If you were one of us that grew up in Tallahassee during the 50’s and 60’s, you will remember what a big part of the community Lake Jackson was. Granted, Tallahassee was a lot smaller then. We didn’t have nearly as much to do as we do now, or maybe it was just that teenage boys naturally migrate to water sports.
All I know is that living on Lake Jackson in Tallahassee was a dream come true for me. My dad built a house on the lake when I was 12, and from the day we moved into it until the day I graduated from FSU, I spent the majority of my recreation time on that lake.
We were fishing, hunting, water skiing or sailing almost every day. When we first moved out there, my primary interest was in the frogs. I had never seen the likes of the monster bullfrogs that lake produced. Then I found out you could eat the legs and I was on a mission to feed the neighborhood.
Sometime during the 80’s the lake went dry. I had married and moved away by then, so I didn’t notice so much. But every time I went to visit my folks out there, there was a sadness when I walked down to the shore. It was kind of like the nostalgia you get when you go back to visit your old high school after being gone for many years. You have cherished memories, but you know you can never go back to that time.
Lots of folks said Jackson was gone for good, but I knew otherwise. The Native American name for Lake Jackson meant “disappearing waters,” and ever since recorded history, the lake had cyclically dried up and filled up; dried up and filled up.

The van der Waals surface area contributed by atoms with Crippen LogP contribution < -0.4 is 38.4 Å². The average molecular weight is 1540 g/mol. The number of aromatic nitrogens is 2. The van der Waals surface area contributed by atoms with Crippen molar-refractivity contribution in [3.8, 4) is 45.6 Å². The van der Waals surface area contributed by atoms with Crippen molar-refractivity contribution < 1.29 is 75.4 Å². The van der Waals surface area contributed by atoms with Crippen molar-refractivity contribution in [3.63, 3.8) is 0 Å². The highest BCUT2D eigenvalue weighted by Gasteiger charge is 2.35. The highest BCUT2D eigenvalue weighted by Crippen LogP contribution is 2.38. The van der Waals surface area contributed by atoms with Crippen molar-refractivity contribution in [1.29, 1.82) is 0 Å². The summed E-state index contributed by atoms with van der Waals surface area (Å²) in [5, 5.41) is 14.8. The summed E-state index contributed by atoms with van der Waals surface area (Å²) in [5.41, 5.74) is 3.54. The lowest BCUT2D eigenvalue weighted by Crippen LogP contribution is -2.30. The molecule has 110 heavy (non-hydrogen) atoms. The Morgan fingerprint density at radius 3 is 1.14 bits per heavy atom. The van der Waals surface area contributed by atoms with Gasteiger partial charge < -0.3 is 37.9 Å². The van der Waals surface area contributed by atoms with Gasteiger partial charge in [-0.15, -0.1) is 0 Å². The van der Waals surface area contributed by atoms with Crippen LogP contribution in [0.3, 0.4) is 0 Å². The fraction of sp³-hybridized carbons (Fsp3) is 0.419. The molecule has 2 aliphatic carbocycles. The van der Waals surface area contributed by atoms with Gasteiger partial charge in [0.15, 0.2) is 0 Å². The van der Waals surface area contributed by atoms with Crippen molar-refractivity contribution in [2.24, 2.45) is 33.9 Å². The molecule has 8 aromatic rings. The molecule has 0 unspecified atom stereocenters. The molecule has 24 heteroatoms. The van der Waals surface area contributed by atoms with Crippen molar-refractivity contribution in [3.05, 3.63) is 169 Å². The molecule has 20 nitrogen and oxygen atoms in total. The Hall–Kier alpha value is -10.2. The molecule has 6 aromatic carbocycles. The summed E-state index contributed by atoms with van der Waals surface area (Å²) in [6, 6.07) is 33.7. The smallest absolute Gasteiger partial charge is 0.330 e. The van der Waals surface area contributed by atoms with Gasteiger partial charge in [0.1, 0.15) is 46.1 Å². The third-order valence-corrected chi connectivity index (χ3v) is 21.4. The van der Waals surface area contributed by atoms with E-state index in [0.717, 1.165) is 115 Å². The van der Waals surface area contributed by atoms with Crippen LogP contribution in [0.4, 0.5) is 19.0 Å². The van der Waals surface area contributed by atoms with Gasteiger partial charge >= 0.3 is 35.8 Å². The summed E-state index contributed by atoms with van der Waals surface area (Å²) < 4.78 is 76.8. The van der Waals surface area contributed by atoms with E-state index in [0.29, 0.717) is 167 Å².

Each time it dried up, Mother Nature would do a great job of preparing the bottom for the next fill-up. The result of that was some great bass fishing. Lake Jackson was touted as one of the top bass fishing lakes in America in the 60’s. I remember our neighbor Benny Lovell catching a 12 pounder off the Norman’s dock right next door to our house.
Anyway, according to reports, the lake is back to normal levels. I recently saw an article in the Tallahassee Democrat where a guy caught a 4 fish stringer of bass that weighed 30 pounds.
I went back out to the old homestead the other day to reminisce and clear my head. The sun was setting and there was a cool breeze blowing off the lake. There is something about the smell of a lake breeze that is wholesome. It reminded me of cool spring nights with the windows open and the deafening sound of frogs croaking and crickets chirping.
It’s almost like putting a seashell to your ear. You are flooded with memories of old friends and good times shared on the dock; of deer and quail walking through the yard, and seeing the first flight of Ringneck ducks landing out back on their way South.
Mom had to move out of the house a year ago because she couldn’t keep it up anymore. She is in a great place now, but to her, and to me, the house on Northshore Circle will always be home.